Fueled by Santa Ana winds, the intensity of this week’s fires made it very hard for firefighters to do anything to stop them. On Tuesday evening there were seven active fires in Southern California, according to Calfire. The Thomas fire, the largest, burned 35,000 acres in the first 12 hours alone. By Tuesday night it had spread to more than 50,000 acres. The winds are forecast to continue into the weekend and will not peak until Thursday, according to Chief Berlant.
Chief Berlant, who is the head of Calfire’s prevention efforts, says it is crucial for the state to consider fire safety when planning roads and housing developments. As one example, building codes were changed a decade ago to make roofs more likely to withstand embers falling on them.
“We know we have a changing climate and we have to adapt to it,” Chief Berlant said. “Our homes and our communities need to be more resilient to wildfires.”
The Times has reporters on the ground covering the fires. Follow developments today here.
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• Scenes of devastation from the wildfires. [The New York Times] Aerial photos. [Mashable]
• California could be hit with significantly more dangerous and more frequent droughts in the near future as changes in weather patterns triggered by global warming block rainfall from reaching the state. [Los Angeles Times]
• Arrests of people trying to cross illegally into the U.S. from Mexico plunged to the lowest level since 1971 but immigration arrests in the interior of the country increased by 25 percent. [KQED]
• Days after an acquittal in the murder trial of Kathryn Steinle, federal prosecutors charged Jose Ines Garcia Zarate of being a felon in possession of a firearm and ammunition and being an immigrant in the country illegally in possession of a firearm and ammunition. He faces a maximum of 10 years in prison for each charge. [KQED]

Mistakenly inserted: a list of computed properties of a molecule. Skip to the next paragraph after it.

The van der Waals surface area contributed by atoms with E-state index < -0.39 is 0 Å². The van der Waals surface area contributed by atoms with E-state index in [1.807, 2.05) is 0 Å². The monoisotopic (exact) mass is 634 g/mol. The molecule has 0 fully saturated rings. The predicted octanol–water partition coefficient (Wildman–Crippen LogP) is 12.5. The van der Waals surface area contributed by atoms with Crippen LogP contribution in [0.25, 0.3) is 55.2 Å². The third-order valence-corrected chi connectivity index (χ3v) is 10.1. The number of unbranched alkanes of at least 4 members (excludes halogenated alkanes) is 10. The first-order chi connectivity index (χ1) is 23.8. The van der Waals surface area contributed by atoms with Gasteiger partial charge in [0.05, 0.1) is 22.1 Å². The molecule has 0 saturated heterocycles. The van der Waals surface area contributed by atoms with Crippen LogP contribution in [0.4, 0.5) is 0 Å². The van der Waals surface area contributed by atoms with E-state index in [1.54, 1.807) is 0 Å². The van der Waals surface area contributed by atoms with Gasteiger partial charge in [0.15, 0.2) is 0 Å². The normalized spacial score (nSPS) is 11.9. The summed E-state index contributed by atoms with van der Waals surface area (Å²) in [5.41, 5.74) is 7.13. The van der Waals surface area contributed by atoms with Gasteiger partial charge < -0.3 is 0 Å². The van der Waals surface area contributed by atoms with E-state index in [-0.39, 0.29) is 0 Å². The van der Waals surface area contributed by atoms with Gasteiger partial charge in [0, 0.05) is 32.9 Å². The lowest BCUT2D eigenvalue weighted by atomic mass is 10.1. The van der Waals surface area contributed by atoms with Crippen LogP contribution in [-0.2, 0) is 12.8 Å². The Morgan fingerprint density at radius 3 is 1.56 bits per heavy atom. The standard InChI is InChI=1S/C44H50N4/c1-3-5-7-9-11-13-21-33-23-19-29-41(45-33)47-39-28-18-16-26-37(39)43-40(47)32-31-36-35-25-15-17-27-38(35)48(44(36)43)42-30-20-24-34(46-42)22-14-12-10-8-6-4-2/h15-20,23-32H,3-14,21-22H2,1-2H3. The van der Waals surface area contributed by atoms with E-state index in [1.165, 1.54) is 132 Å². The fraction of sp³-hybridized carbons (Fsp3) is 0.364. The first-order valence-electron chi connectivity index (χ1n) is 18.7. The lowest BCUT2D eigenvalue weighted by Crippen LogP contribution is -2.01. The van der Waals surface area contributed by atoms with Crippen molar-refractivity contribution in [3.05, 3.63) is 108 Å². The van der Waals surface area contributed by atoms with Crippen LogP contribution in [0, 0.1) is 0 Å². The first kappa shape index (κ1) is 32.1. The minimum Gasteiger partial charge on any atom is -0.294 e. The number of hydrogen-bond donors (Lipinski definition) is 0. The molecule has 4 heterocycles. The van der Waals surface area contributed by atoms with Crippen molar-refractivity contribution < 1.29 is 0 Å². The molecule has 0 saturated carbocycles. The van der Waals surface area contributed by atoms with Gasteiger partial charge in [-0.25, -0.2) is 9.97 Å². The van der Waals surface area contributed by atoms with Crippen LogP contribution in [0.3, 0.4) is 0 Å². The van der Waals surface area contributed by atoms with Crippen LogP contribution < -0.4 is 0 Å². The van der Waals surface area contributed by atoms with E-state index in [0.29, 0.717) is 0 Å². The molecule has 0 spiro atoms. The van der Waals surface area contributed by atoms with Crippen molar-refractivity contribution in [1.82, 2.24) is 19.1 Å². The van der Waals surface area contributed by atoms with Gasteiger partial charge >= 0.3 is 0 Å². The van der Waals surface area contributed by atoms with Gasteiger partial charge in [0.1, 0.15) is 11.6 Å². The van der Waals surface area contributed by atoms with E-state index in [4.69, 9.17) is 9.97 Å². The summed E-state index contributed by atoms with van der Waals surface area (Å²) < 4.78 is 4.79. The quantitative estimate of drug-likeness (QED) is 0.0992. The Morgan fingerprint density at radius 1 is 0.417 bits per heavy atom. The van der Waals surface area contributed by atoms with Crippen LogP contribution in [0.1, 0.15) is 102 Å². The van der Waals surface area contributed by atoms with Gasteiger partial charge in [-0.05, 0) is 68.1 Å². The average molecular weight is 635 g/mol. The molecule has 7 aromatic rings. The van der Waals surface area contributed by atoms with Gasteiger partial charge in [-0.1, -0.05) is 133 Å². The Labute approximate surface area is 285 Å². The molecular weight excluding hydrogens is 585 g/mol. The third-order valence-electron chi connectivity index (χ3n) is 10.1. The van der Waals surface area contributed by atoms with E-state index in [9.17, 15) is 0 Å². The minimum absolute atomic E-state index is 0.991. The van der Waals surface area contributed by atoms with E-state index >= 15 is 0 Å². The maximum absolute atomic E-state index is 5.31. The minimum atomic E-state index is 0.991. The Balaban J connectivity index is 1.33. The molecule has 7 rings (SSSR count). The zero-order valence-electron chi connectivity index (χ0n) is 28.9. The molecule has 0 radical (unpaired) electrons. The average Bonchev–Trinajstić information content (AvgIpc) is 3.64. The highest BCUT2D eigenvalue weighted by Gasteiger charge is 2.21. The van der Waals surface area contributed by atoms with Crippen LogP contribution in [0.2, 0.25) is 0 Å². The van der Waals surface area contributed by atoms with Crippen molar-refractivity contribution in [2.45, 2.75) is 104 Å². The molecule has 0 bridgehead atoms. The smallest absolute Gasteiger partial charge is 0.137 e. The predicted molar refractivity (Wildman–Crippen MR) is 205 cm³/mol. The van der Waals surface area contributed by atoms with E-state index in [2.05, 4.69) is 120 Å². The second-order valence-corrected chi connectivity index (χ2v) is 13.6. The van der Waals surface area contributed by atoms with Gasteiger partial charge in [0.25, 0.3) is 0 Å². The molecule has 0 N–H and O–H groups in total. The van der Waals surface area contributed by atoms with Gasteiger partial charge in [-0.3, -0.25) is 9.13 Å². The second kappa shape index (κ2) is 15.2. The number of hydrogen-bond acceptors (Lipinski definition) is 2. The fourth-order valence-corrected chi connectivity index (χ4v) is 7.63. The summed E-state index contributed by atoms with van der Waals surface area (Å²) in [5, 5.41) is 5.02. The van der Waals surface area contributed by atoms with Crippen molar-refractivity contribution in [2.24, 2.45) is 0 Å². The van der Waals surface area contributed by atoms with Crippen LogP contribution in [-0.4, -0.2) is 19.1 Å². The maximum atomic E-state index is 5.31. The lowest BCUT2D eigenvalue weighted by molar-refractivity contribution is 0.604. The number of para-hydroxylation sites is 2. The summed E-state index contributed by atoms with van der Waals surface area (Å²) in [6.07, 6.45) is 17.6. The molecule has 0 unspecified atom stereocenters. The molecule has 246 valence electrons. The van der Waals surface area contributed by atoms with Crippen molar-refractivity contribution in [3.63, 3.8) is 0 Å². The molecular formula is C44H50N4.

• Shervin Pishevar is taking a leave of absence from his venture capital firm and the boards of several companies he sits on amid reports that he sexually harassed or assaulted five women. [The New York Times]
• Amid spiraling housing costs, Berkeley Unified School District is considering developing low-rent housing for teachers. [Berkeleyside]
• San Francisco is the first U.S. city to base its parking rates on driver demand citywide. Hourly rates will vary by time of day and block by block. [San Francisco Chronicle]
• Oakland strike: The city is offering municipal employees a wage increases of 4 percent and another possible 2 percent tied to future tax revenue projections. Mayor Libby Schaaf called the strike unlawful. [East Bay Times]
• San Francisco’s Board of Supervisors decided Tuesday to put tough restrictions on sidewalk robots. Supervisor Malia Cohen is worried about stifling innovation. Robots, she said, might be able to pick up needles left by intravenous drug users. [San Francisco Examiner]
• Christmas tree prices have spiked this year as supply is down. The number of growers in the Pacific Northwest Christmas tree Association dropped from 524 members in 2009 to 275 members this year. [The Orange County Register]
• Jodi Kantor, Emily Steel and Megan Twohey, Times investigative reporters who broke stories about Harvey Weinstein and Bill O’Reilly, discussed what it was like behind the scenes of reporting process. They were joined by the actress Ashley Judd, whose own story of harassment by Mr. Weinstein helped spark the current #MeToo Moment. [Video: The New York Times]
And Finally …
It’s approaching finals week at the University of California, Berkeley, a time of all-around stress and deadlines before the winter break.
Bring in the emotional support animals.
Ana Mancia, a third-year student studying business, organized a parade of llamas to the campus on Monday.
“We really wanted to bring something unusual,” she said.
Llamas have been coming to campus for several years, including during the Suicide Prevention Walk, an annual event at Berkeley and other universities.
“These are therapy llamas,” Ms. Mancia said.
Last week a group brought puppies to campus. On Monday, students flocked to the llamas to pet the animals and take selfies.
“We really wanted to bring an animal that would be very calm with students, that would help them with their mental health,” Ms. Mancia said. “They are also just really cute.”
California Today goes live at 6 a.m. Pacific time weekdays. Tell us what you want to see: CAtoday@nytimes.com.
California Today is edited by Julie Bloom, who grew up in Los Angeles and graduated from U.C. Berkeley.
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